With all of the little league basketball programs available, how do you choose which ones are best for your child?
This list of pros, cons, and other important considerations will help you make an informed decision when it comes time to choose between organizations like Upwards basketball, YMCA, NBA junior leagues, and AAU basketball teams.
A youth basketball league is a great way to introduce young players to the sport.
It's probably the first time many of them have the chance to learn the basketball basics and play in their first basketball game with coaches and officials.
Depending on your child's age, experience, and level of competitiveness, you'll have some choices to make regarding the type of league you sign up for.
The most popular type of little league basketball programs are recreational leagues sponsored by youth organizations like the YMCA.
Leagues like those offered through the YMCA focus on teaching kids fundamental basketball skills and the importance of good sportsmanship. Winning games, especially at the younger ages, is not emphasized, and all players are guaranteed minimum amounts of playing time each game.
Upwards basketball is a completely different type of little league basketball experience. It's a Christian sports program for players in kindergarten through 6th grade that emphasizes healthy competition, sportsmanship, and skills building.
If you're interested in a sports league with a spiritual emphasis, check out Upward Basketball to find a youth basketball league near you.
Got a local NBA team in your area?
Some of them offer junior NBA leagues that partner with local community youth organizations to provide kids a fun way to improve their skills and receive awesome perks like a cool reversible Jr. NBA jersey and a FREE ticket to an NBA game!
If your child is older and more skilled, you can often find competitive youth basketball leagues in your area.
If you really want to expose your son or daughter to a higher level of play, you might check into one of your local AAU basketball teams.
Before investing time and money in a basketball league, here is a list of pros and cons for you to consider:
Fun - Most kids enjoy being part of a team, making new friends, going to practice, and playing games.
Organized game environment – It's exciting for players to have a schedule, anticipate upcoming games, and play in games with uniforms, officials, and all that comes with a real game environment.
Learn about teamwork – It's a chance for young players to start learning how teams work, with both the good and the bad, and experience the excitements and the disappointments.
Sense of accomplishment – When young people score or make big plays during practice or games their self-confidence gets a tremendous boost.
Coach-to-player ratio – Teams tend to be pretty small at the younger ages (8-10 players), so the players can receive a great deal of individual attention.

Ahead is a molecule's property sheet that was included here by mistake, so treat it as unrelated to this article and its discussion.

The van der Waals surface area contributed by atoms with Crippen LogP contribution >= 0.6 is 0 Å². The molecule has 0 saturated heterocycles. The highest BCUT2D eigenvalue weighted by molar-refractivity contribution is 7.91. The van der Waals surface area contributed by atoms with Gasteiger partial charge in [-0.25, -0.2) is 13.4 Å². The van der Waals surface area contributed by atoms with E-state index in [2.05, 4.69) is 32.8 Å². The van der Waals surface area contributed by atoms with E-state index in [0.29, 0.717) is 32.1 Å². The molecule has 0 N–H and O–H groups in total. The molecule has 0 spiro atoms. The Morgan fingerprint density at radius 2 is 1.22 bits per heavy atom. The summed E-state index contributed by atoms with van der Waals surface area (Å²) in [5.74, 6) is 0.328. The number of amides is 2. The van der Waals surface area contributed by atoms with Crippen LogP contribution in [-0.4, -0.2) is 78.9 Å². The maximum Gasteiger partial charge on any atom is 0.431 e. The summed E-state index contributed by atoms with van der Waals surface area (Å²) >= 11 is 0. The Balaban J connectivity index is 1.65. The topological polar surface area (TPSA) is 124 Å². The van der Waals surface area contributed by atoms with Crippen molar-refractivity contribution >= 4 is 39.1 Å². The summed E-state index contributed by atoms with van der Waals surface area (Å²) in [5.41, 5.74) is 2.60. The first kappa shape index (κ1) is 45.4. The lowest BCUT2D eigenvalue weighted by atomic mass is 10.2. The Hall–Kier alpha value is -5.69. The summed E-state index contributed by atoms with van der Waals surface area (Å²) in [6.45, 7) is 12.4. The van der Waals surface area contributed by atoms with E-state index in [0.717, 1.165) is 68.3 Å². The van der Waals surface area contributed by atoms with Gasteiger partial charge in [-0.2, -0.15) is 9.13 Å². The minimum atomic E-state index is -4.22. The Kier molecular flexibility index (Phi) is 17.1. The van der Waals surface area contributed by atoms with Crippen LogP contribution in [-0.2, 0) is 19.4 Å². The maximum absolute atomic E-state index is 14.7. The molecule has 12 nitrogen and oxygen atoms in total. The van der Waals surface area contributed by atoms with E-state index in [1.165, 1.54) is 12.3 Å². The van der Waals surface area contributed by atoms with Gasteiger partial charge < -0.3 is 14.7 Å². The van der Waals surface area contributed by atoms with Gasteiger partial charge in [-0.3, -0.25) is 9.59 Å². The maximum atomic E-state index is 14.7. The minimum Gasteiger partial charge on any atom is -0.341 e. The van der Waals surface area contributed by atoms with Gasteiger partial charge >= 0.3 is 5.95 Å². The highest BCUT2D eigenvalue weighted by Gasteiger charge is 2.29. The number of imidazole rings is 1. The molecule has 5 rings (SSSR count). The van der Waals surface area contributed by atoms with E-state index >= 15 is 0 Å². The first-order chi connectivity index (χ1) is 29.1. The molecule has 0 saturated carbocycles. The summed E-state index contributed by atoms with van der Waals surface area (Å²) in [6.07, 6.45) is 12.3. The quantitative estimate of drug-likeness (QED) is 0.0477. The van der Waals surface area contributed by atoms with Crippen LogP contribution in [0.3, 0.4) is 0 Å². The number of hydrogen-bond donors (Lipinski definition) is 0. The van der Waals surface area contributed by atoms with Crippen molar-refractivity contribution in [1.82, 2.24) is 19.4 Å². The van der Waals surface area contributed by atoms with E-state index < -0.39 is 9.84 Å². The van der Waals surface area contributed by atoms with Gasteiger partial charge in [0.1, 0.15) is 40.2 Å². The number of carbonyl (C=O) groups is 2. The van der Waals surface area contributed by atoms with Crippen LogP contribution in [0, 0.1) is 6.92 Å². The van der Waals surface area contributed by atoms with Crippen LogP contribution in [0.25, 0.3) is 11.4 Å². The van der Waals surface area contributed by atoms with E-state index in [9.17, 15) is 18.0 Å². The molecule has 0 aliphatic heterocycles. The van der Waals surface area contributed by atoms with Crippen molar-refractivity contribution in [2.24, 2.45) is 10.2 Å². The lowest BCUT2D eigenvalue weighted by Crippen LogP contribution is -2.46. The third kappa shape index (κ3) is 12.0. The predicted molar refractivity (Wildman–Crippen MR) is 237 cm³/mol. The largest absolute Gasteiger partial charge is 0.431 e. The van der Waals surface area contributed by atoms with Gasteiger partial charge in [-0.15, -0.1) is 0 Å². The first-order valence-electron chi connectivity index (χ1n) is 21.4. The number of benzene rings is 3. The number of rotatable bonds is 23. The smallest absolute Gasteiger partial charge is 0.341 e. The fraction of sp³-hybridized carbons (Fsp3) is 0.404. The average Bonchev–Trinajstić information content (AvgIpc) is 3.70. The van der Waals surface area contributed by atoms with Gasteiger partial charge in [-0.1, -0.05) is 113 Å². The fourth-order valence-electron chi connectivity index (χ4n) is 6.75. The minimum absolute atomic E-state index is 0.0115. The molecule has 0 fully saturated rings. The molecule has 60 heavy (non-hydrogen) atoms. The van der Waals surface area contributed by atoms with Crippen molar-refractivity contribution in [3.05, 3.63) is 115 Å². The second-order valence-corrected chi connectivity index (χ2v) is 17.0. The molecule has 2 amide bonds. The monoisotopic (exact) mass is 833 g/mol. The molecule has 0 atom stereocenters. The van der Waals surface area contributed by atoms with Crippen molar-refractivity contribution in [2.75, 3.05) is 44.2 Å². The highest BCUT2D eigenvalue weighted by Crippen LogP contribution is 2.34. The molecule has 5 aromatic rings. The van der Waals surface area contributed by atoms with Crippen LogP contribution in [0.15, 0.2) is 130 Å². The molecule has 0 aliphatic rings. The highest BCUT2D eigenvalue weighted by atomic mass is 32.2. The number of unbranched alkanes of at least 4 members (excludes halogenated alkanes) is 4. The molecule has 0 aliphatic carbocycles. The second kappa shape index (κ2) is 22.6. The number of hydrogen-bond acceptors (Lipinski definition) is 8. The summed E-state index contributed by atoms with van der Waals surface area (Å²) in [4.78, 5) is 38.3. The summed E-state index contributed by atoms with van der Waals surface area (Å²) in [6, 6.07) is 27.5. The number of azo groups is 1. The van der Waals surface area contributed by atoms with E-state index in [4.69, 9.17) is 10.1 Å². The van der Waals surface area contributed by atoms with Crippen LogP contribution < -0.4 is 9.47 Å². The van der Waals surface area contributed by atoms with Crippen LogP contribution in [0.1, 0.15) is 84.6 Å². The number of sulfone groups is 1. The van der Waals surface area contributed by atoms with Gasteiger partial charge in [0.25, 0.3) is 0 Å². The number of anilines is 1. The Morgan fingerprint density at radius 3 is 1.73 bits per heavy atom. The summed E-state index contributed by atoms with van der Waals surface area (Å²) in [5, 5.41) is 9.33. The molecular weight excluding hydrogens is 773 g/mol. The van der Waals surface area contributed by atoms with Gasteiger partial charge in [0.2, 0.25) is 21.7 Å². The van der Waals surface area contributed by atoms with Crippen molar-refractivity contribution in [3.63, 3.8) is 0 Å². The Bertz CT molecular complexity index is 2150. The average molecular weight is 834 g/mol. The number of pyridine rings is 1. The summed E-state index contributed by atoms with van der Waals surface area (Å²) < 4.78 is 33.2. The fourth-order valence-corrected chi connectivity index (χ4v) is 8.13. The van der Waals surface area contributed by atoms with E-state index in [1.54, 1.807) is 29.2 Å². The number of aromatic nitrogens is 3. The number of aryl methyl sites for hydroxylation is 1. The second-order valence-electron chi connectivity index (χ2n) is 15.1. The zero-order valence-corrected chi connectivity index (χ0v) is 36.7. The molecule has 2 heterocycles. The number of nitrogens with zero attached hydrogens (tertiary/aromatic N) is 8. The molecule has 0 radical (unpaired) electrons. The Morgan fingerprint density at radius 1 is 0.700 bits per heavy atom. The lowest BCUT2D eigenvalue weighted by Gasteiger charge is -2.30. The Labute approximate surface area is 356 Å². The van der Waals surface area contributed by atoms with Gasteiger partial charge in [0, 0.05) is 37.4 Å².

Learn new skills – Kids are introduced to new skills at practice each week and can work on them at home if they want to really improve.
Expertise of coach – The coach is a volunteer, often a parent, who may or may not know much about the game and may or may not have much experience coaching young kids.
Commitments of coaches – Most coaches are consistent in showing up for practices and games, but there are times when their work schedules or other commitments conflict with the team.
Coaching style - Every coach is different and has a unique personality, style of teaching, and demeanor with the players. If the coach is overly aggressive or relaxed in your perspective, it could cause a great deal of frustration for you or your child.
Limited playing time - Players get limited playing time during the game, which means limited touches on the ball.
Cost – Leagues can be fairly expensive when you figure out the registration fee per number of practices and games.
Player groupings - Sometimes leagues have a small enrollment, so players may be grouped in broad age ranges and mixed genders. (I personally don't have a problem with young boys and girls playing together, but some kids and parents do.)
More skilled players dominate the game - The timid players don't get their hands on the ball very much.
Intimidating for some - Some players find the experience intimidating and scary, especially at the beginning.
Number of games in the season – A schedule usually consists of 8 games, 1 game a week, with the possibility of a tournament at the end.
Number of practices scheduled during the week – Make sure the number, days, and times of practices don't conflict with your schedule. Find out how long practices typically last and what happens if your child has to miss.
Number of coaches versus number of players – It would be ideal to have at least 2 coaches for a team of 8-12 players.
Number of players on the team – 10 players means your child will probably play about half of each game (about 16 minutes total). Some teams have 12 players, resulting in even less playing time for each player.
Rules for substitution during a game – Find out if there are little league basketball rules mandating playing time for each player or if the decision is left strictly up to the coach.
Attitude toward winning and losing – Make sure your attitude toward winning, losing, and keeping score is consistent with that of the league and the coaches.
Player commitment – Evaluate what other sports or activities your young player is involved in that might conflict with basketball season or cause fatigue and burnout. Decide honestly if this will be a detriment to the team or your child. I've seen many teams have to forfeit games due to a lack of players because team members had other commitments on game day.
Length of season – Traditional youth basketball leagues run from November to January. It is standard to take time off from practices and games during the holidays. Find out what your coach's expectations are for practices during the holidays.